Caution: For Now, This Stock’s Dividend Appears Rather Unsafe

Retail is a tough business these days. Amazon is a big bully, taking a lot of retailers’ lunch money.

Other online stores are also making it tough for their brick-and-mortar competitors.

That’s why store closures are on record pace. So far this year, there have been 2,880 announced closures. Ten retailers have declared bankruptcy.

Macy’s (NYSE: M) makes up some of those 2,880. The department store operator has announced 68 store closures, and another 30 are expected.

Macy’s pays a fat 5.2% dividend yield, in large part because of the stock’s dismal performance. It’s fallen 27% in the past year.

Net income was nearly cut in half last year and was down 60% compared to 2014.

So can Macy’s continue to pay that juicy $1.51 per share in dividends each year?

The good news is that, according to cash flow, it can.

In 2016, the company generated $1.2 billion in free cash flow, while paying out $489 million in dividends, for a payout ratio of just 41%. That gives Macy’s plenty of room to pay the dividend, even if cash flow continues to fall.

It’s not expected to fall, however. This year, free cash flow is projected to be flat. In 2018, it should inch up to $1.3 billion.

Even though free cash flow can sustain the dividend, it has been heading in the wrong direction over the years, and SafetyNet Pro doesn’t like that. We want to see cash flow growing, not contracting.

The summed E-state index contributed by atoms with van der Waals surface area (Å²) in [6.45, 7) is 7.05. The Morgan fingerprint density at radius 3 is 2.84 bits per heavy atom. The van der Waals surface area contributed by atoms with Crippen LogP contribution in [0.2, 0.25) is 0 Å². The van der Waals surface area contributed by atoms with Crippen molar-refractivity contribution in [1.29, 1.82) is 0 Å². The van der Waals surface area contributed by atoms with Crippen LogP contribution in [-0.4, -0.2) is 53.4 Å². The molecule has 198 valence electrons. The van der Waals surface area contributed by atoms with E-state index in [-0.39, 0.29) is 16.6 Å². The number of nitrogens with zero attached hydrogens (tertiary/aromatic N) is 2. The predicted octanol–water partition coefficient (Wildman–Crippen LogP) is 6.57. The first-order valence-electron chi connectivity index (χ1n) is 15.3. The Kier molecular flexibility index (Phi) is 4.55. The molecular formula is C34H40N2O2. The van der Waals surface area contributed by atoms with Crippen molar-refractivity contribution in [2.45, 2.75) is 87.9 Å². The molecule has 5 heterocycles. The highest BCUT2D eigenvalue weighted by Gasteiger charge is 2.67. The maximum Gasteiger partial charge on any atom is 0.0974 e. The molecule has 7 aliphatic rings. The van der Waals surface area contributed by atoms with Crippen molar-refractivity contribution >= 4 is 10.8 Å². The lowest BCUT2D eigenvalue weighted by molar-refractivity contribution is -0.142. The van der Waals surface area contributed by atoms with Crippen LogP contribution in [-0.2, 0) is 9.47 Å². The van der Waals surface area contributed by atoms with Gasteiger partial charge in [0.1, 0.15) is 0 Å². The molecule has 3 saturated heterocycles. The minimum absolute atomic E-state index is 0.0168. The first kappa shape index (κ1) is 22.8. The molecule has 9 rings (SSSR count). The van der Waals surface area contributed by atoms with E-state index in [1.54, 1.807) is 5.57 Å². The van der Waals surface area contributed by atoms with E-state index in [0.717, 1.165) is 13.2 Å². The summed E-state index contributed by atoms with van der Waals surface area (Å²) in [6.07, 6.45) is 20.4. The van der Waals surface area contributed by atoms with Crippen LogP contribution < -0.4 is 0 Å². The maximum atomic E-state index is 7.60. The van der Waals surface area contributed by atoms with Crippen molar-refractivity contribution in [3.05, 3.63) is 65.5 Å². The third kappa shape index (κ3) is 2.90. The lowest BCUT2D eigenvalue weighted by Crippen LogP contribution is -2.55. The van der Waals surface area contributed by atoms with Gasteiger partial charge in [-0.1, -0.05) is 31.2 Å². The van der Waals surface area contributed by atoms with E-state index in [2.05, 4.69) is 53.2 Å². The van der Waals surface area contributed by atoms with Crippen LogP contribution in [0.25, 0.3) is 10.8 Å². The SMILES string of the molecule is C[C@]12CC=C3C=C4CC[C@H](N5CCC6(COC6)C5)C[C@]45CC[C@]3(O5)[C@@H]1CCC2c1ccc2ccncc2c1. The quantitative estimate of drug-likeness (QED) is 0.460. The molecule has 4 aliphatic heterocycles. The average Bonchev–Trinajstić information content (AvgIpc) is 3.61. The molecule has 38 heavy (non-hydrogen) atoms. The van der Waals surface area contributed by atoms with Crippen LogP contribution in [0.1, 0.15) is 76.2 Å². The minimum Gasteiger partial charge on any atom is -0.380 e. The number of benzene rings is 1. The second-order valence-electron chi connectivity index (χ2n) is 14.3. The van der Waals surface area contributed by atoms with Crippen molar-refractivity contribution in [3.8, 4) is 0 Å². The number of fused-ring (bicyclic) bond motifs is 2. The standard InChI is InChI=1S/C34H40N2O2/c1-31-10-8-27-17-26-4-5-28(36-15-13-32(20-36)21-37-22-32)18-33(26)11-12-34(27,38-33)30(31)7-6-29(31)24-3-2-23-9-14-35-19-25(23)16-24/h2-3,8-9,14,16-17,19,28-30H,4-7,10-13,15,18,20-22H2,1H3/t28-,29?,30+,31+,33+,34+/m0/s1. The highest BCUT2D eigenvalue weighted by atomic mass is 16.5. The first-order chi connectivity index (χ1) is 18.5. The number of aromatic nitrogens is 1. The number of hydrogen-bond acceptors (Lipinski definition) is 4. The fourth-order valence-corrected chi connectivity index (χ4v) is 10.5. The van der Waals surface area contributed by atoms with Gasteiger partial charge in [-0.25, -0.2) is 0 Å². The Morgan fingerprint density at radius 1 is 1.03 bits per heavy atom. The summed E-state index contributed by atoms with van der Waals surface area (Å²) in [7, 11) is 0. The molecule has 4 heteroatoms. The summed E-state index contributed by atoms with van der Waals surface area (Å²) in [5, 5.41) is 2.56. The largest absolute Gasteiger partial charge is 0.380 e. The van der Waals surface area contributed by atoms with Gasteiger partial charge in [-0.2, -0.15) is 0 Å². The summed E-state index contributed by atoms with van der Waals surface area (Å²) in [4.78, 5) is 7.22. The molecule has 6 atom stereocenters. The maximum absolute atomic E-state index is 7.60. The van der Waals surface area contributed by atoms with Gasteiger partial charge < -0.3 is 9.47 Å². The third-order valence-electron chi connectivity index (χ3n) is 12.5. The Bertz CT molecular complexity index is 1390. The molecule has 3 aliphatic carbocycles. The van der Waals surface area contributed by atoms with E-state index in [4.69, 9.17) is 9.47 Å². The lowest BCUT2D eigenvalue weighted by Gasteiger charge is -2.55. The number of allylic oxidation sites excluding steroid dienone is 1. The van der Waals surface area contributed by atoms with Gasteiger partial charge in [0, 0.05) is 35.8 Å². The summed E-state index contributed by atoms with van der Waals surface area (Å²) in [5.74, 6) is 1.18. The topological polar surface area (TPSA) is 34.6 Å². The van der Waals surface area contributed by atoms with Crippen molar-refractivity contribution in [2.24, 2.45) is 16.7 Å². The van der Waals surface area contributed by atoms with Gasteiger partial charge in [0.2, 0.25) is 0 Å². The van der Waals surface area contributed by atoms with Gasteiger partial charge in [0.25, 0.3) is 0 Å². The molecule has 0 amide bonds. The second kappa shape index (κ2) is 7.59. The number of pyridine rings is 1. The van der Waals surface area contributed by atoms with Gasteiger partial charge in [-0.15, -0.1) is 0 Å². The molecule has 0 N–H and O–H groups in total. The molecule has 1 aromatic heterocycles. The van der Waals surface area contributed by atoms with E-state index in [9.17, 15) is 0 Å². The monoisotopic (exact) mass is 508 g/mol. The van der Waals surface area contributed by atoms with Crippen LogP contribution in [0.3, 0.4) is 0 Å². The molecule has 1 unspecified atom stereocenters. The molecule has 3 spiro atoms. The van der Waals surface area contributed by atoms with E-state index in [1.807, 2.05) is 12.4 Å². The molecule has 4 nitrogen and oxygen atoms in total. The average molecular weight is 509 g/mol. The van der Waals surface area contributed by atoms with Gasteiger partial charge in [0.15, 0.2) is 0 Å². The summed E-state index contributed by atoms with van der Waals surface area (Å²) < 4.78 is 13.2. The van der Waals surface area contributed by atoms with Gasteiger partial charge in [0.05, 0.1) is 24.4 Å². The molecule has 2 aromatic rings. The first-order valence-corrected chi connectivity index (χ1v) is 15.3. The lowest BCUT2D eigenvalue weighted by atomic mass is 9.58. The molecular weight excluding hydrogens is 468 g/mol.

Macy’s recent dividend history is solid. It has raised the dividend every year since 2011. However, it cut the payout in 2009, which earns it a penalty from SafetyNet Pro. Dividend cuts are an unforgivable sin in my book (and SafetyNet Pro’s).

So although the company can afford the dividend at current rates, the declining cash flow and 2009 dividend cut make the dividend safety rating poor.

If free cash flow rises this year, Macy’s could get an upgrade early next year.

For now, the dividend must be considered rather unsafe.

Dividend Safety Rating: D

Good investing,

Marc

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Source: Wealthy Retirement



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